I have a binary classification task and the data has imbalance issue (99% is negative and 1% is positive). I am able to build a decision tree that is carefully tuned, weighted, and post-pruned. Take this as tree1 and it has a high recall and medium-high precision, which performs well on detecting positive instances.

I wonder how can I improve its performance by incorporating the idea of using ensemble methods (bagging, boosting, stacking, etc).

One important thing to note is that using large amount of trees (e.g., Random Forest with 100+ trees) is not allowed in our production environment because of the real-time severing requirement. I want to look for incremental performance by adding only 1 or 2 (at max) trees. Is it possible?

I do know ensemble methods usually start with a large group of weak learners (default or lightly tuned). Then you take the majority vote, assuming that all trees weight roughly equal. However in my case I have a fine-tuned DT as a "strong" base learner, so I probably need to use soft voting (tree1 should be weighted more), but is ensembling still making sense with only three trees?

Maybe let me ask from another perspective: If I have a tree1 with high recall + low precision, how can I build a tree2 to improve the precision but keeping the high recall? If tree2 is tuned as high precision + low recall, would it possible to use ensemble learning as an optimization to balance out the weaknesses of both trees, and obtain a final model with high recall and high precision?


2 Answers 2


One option is cascading - putting machine learning models in a row where the output of one model becomes the input of another model. The first model is typically high recall, the second model is high precision. The first model reduces the size search by selecting any highly likely candidates, the second model makes sure all labeled items are labeled as best as possible. This hierarchical modeling is common in search engineering where models have to be fast and correct.

  • 1
    $\begingroup$ This is sometimes also referred to as "Cascading". en.wikipedia.org/wiki/Cascading_classifiers $\endgroup$
    – Jon Nordby
    Commented Mar 20, 2023 at 14:30
  • $\begingroup$ Thanks Brian Spiering and Jon Nordby. In this case, do I just take whatever Tree2 outputs, since the results from Tree1 are already taken into consideration? Can I use different features for Tree2? $\endgroup$
    – szheng
    Commented Mar 20, 2023 at 19:47
  • 1
    $\begingroup$ @JonNordby Thank you for the idea. Cascading is a better term. I have updated my answer. $\endgroup$ Commented Mar 21, 2023 at 13:44
  • $\begingroup$ @szheng Try both and see which one is empirically better for your problem. $\endgroup$ Commented Mar 21, 2023 at 13:44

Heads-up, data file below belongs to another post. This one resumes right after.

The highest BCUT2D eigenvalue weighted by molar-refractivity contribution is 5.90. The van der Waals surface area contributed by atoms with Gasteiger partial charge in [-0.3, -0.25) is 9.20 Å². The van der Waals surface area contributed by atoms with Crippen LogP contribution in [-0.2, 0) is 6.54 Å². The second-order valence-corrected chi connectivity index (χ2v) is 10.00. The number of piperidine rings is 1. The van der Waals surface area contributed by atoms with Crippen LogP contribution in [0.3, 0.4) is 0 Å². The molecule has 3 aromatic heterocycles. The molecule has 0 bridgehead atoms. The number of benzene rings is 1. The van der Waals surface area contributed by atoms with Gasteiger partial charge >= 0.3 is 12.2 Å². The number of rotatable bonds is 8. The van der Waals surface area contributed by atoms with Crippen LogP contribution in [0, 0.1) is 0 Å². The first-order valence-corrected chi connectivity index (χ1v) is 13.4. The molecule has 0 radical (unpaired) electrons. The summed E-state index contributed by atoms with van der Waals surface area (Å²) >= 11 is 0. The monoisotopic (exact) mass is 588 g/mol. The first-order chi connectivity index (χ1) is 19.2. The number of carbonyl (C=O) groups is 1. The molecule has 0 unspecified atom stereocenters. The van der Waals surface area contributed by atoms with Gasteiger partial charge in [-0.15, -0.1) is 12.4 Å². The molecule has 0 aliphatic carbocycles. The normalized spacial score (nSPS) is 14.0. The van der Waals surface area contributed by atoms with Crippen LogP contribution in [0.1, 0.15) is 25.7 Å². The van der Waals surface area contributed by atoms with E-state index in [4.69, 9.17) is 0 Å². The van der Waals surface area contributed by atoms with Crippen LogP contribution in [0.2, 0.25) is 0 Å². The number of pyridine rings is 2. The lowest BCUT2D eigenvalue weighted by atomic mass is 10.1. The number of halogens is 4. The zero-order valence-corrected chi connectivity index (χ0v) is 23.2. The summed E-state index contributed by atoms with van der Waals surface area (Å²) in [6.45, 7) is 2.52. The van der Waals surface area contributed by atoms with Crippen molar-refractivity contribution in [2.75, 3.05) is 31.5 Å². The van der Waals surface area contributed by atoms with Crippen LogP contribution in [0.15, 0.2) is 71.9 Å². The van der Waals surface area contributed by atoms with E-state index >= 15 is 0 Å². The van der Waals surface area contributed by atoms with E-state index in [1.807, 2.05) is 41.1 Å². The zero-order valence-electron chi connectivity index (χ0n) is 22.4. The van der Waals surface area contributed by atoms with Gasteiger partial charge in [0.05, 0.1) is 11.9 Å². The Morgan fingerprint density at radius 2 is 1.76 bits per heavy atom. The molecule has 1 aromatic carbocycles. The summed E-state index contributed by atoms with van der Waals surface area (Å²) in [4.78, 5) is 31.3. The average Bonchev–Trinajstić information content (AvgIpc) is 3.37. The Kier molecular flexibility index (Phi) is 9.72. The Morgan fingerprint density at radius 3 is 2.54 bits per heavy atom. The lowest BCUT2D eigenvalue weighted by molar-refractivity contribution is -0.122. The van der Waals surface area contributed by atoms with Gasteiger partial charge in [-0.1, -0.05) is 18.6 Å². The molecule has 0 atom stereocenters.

You could try some incremental boosting techniques such as AdaBoost or Gradient Boosting. These methods incrementally try to train the next weak learner in a way that it compensates the flaws of the previous ones.

Still your requirement are not ideal:

  • Having just 1 or 2 additional trees is quite a small number and you probably have to play a bit with the hyper-parameters of these algorithms to get a good solution
  • Most frameworks (i.e. all I know of) train all weak learners. Having already one learner at hand will restrict your options. Probably you might have to code them by your own.
  • $\begingroup$ Thanks @Broele. I have a follow-up question regarding boosting. How should I re-assign the sample weights? Do take the same data, and increase the weights of incorrectly classified instances by Tree1, i.e. False Positive and False Negative from Tree1? I will definitely work on some manual implementations. The weighting functions will vary from algorithm to algorithm for sure, so I will try a few. I am limiting the number of trees/nodes because the deployed model must make a decision in milliseconds. $\endgroup$
    – szheng
    Commented Mar 20, 2023 at 19:36
  • $\begingroup$ Also should I change features for Tree2? Can I? I mean for bagging (RF) I definitely should, to minimize the correlations between trees, since in this case classifiers are trained in parallel not based on a hierarchy. $\endgroup$
    – szheng
    Commented Mar 20, 2023 at 19:42
  • $\begingroup$ First: the computational expensive part of trees is the training. Assume you have 100 Trees, each of depth 10. Then a prediction requires to evaluate 10*100 and build a sum of 100 floats. This is easily done in milliseconds on todays hardware. Of course it depends on the language, the environment, etc. But I now of real-world-applications where XGBoost models with hundrets of nodes run in milliseconds. $\endgroup$
    – Broele
    Commented Mar 20, 2023 at 20:16
  • $\begingroup$ Second: with only 2 or 3 trees, I would not sub-sample the number of features. I assume you are looking at AdaBoost when it comes to reweighting samples. For this, you have to evaluate your current tree to see where errors occur. I would also look into Gradient Boosting. Read for example the XGBoost Paper, they have a neat algorithm and it does not really do a reweighting but more an adjustment of the loss. $\endgroup$
    – Broele
    Commented Mar 20, 2023 at 20:20
  • $\begingroup$ Yes the training can be done offline and I do believe the computation time from 10 nodes to 100+ will not increase much. The other problem is that the implementation team won't bother hard-coding 100 rules into the decision engine, which do not use a common programming language like Python, SQL, SAS, etc. Infrastructure in a finance company is bad and that is something I cannot help with... but thanks for the insights on the boosting algorithm. $\endgroup$
    – szheng
    Commented Mar 20, 2023 at 20:30

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